Chinese phone-maker Xiaomi recently released an infographic covering some data points for MIUI, the company’s Android skin and ecosystem that comes pre-installed on all of its handsets.
While the infographic is a bit soft and isn’t as thorough as we would hope, we’ve translated it into English because it still carries some insight.
For one thing, MIUI users aren’t located just in China, but are scattered over 58 countries, as the MIUI is available for download as a ROM on lots of compatible Android devices. Of course, it’s likely that an overwhelming majority of MIUI’s total user-base is indeed Chinese, and the overseas users are probably Android geeks who like fiddling with ROMs. On the back of the envelope, If we recall that Xiaomi sold about 7 million phones in 2012 and 18 million phones in 2013, that means roughly 5 million of its MIUI users, or one-sixth of the total, have the ROM installed on a non-Xiaomi phone.
Second, Xiaomi has included some data regarding its messaging app, Miliao, though the report simply refers to the app as “MIUI free internet messaging” (usually, the app is referred to as “Miliao free internet messaging” when translated literally from Chinese to English). The average MIUI user sends just 1.8 messages daily on the service – that’s not much at all! In the past, Xiaomi’s Miliao messenger had been interpreted as a bit of a failed experiment, and the company has since tried to rebrand it as more of a social community app.
There’s also a cool regional breakdown of the company’s user-base in Greater China.
But the real significance of this infographic is what’s missing from it. In addition to selling unbeatably-priced phones and complementary accessories, Xiaomi is an “internet services” company. According to Xiaomi, its MIUI Android ecosystem generates over $4.9 million in monthly revenue from features like theme upgrades and purchases from the company’s app store.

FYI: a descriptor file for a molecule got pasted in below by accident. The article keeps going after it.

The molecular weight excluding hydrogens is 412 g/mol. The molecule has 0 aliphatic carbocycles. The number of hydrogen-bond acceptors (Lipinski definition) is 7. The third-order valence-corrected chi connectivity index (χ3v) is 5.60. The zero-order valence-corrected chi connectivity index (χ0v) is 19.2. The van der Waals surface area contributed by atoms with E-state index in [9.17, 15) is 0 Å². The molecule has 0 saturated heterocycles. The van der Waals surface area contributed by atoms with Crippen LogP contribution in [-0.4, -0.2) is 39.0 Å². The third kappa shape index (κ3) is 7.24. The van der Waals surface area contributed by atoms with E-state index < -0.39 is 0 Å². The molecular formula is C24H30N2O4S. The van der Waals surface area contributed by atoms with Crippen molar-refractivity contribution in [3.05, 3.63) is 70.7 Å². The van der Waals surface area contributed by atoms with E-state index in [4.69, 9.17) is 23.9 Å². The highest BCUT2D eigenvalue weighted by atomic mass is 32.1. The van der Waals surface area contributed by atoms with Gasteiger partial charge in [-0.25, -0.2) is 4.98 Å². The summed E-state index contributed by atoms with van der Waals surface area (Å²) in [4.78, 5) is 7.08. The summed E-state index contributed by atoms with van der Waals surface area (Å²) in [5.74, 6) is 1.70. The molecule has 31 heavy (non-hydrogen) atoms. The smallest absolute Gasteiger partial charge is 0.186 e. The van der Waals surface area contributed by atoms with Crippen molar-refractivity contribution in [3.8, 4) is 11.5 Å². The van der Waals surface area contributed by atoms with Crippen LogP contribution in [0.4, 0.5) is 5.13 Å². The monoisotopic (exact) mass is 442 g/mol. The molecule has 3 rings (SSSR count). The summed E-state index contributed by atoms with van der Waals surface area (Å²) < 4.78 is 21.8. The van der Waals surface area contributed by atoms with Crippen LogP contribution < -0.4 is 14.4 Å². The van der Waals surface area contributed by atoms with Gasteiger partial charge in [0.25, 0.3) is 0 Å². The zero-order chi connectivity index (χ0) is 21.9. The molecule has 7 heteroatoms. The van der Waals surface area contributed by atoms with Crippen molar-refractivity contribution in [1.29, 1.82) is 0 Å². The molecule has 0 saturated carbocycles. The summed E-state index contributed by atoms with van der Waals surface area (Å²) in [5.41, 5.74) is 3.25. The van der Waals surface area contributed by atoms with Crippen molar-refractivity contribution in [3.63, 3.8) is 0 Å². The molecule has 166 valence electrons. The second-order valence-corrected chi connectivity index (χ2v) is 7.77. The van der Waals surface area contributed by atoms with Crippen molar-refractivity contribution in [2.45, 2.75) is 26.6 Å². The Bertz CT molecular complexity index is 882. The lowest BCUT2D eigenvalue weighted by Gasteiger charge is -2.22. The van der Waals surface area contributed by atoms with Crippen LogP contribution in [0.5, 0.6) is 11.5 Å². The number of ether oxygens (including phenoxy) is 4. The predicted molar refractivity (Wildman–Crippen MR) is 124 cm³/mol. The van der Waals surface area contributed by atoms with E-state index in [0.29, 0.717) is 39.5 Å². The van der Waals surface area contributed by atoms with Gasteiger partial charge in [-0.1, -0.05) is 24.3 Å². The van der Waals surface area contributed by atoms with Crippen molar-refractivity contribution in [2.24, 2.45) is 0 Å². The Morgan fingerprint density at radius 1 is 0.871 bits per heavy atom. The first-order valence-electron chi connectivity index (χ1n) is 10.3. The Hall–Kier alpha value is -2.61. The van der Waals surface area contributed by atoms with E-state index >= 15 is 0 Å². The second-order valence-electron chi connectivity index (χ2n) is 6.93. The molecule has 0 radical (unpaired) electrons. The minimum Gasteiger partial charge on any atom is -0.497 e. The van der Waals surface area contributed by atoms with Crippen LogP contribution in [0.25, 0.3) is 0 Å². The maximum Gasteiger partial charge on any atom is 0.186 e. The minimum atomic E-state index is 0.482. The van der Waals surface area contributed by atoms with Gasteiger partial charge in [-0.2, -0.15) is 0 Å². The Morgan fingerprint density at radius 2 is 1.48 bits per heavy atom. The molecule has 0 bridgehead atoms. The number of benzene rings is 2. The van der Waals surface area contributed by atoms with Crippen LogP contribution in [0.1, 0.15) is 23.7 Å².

Of the $4.9 million in monthly revenue, how much of that comes from e-book purchases? How much of it comes from app purchases? How many paid themes will users install on their phones? How does its game center differ from other game centers?
The absence of this information doesn’t imply that Xiaomi’s business model is weak. Instead, it merely highlights that Xiaomi could be doing a much better job pointing out the alleged advantages of MIUI to prospective non-geek users – especially since it appears to be making pretty good money! Though perfect points of comparison are lacking, one report suggests Xiaomi’s MIUI revenues might already be close to those of other app stores. Last April Distimo compared monthly revenues from Google Play and Amazon’s app store, and found that Google Play brought in $5.2 million in monthly revenue from downloads of the Top 200 apps, while Amazon’s app store brought in about $3.05 million of the Top 200 apps.
With Xiaomi’s forthcoming move into Southeast Asia, this infographic could look quite different next year. It’s possible that in addition to hitting new markets, Xiaomi might ramp up its efforts to make MIUI more than just an Anrdroid skin with some apps and services tacked on, as it seeks to make the ROM’s revenues even bigger.
[Editor’s note: We’ve chosen to remove a portion of the infographic Tech in Asia received due to lack of clarity in the data]
(Editing by Steven Millward and Terence Lee)
(Image via Facebook)